Back and Neck Injuries in Rear-End Collisions
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Types of Back and Neck Injuries in Rear-End Collisions

Legally Reviewed and Edited by: Terry Cochran

Rear-end collisions are a common type of car accident, and the types of back and neck injuries in rear-end car accidents can damage the spine and neck, leading to long-term pain and discomfort. Spinal cord injuries from car accidents make up about 40.81% of all SCIs.

Understanding the types of back injuries in rear-end car accidents can help victims recover and receive proper medical care. It can also help them seek accurate compensation for long-term damages.

The auto accident attorneys at Cochran, Kroll, & Associates, P.C. are skilled in handling car accident cases involving back and neck injuries. Our partner attorney and registered nurse, Eileen Kroll, will review your medical records to establish a link between your injuries and the accident to secure the highest possible compensation for you.

Causes of Back Pain After a Rear-End Car Crash

Several types of back and neck injuries can occur in rear-end collisions with differing degrees of severity based on the accident. During a rear-end collision, the impact causes the body to jerk forward suddenly, then backward. This movement can cause stress and strain on the spine and neck, leading to neck and spinal cord damage.

Common types of back injuries in rear-end car accidents include:

  • Whiplash. Following a rear-end collision, you might experience whiplash, characterized by vigorous neck motion forward and backward motion. This motion might not always cause immediate pain but can damage the neck and back, including stretched or torn ligaments and muscles.
    The most common symptoms of whiplash can appear hours or even days after an accident. They include neck stiffness, headaches at the base of the skull, dizziness, and pain between the neck and shoulders.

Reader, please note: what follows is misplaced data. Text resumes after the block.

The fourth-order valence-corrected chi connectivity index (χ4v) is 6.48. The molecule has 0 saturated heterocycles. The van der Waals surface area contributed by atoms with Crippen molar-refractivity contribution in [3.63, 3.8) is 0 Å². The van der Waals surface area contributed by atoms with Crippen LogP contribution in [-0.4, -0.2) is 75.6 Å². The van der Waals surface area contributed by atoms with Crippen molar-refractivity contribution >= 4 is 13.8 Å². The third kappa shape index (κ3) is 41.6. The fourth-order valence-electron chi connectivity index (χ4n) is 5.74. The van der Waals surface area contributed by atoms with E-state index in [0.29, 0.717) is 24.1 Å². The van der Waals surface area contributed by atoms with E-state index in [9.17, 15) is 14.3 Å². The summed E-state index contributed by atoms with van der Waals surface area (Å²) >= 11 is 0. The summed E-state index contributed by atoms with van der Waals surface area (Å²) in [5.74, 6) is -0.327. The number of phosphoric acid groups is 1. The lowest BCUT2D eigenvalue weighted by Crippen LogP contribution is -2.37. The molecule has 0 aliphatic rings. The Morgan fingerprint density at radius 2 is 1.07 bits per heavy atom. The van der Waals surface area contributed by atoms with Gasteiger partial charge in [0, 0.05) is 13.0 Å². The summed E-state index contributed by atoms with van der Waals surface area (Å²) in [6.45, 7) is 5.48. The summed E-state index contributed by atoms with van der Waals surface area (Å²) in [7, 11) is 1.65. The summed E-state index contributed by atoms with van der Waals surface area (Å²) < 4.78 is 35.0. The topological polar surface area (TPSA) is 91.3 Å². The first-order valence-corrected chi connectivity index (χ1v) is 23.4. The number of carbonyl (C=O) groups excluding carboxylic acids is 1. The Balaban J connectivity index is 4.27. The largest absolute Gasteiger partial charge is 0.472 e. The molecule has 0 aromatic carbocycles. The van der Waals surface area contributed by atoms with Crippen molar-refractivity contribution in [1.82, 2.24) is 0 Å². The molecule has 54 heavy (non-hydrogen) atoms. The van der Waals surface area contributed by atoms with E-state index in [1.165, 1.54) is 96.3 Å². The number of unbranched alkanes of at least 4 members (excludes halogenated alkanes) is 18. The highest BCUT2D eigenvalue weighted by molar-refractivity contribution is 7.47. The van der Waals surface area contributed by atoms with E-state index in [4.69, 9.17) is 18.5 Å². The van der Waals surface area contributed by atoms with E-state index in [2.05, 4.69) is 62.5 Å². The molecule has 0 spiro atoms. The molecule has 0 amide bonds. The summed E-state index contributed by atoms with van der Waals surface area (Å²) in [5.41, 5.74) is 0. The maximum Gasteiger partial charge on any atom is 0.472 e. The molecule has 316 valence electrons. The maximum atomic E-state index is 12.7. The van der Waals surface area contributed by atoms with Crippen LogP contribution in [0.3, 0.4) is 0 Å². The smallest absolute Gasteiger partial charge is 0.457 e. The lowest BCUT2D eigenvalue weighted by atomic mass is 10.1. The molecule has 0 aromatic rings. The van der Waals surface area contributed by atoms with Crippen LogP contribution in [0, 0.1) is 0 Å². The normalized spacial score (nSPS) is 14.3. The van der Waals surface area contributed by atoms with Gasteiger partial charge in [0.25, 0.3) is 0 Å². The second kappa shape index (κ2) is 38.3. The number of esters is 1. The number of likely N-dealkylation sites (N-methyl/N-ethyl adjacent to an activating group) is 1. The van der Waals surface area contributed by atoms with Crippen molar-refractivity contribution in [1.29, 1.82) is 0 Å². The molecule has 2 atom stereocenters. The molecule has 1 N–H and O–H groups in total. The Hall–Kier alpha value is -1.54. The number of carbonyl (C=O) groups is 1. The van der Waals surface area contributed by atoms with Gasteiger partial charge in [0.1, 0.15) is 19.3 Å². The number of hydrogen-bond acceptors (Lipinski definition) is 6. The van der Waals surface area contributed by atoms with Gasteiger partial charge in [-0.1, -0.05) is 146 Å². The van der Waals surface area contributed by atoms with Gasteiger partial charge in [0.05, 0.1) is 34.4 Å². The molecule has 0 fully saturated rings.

• Strained muscles. Muscular strain is one of the most common back injuries and sources of pain after a car accident. The sudden, forceful impact of a rear-end crash can cause the muscles and ligaments in your back to stretch beyond their natural limits. It can cause straining and microscopic tears, which cause pain, swelling, muscular spasms, and lowered flexibility and range of movement.
  • Bruised soft tissue. Besides muscular strains, rear-end collisions can bruise and damage other soft tissues in the back, such as the tendons and ligaments. Victims typically experience extended and widespread pain and swelling, reducing mobility and the ability to do most daily activities.
  • Herniated discs. Human spines feature vertebrae and spinal discs, which act as cushions between each vertebra. A rear-end collision can rupture or dislodge these discs, causing them to herniate; they bulge outwards.
    Herniated discs apply pressure on spinal nerves. The symptoms vary depending on the location of the herniated discs and include back pain, feelings of numbness, tingling sensations, or limb weakness.
  • Spinal cord injury (SCI). A spinal cord injury occurs when the spinal cord is damaged. Spinal injuries can result in partial or total paralysis that is temporary or permanent. For example, you may suffer from paraplegia or quadriplegia due to an SCI, leaving you unable to move your body from the waist or neck down, respectively.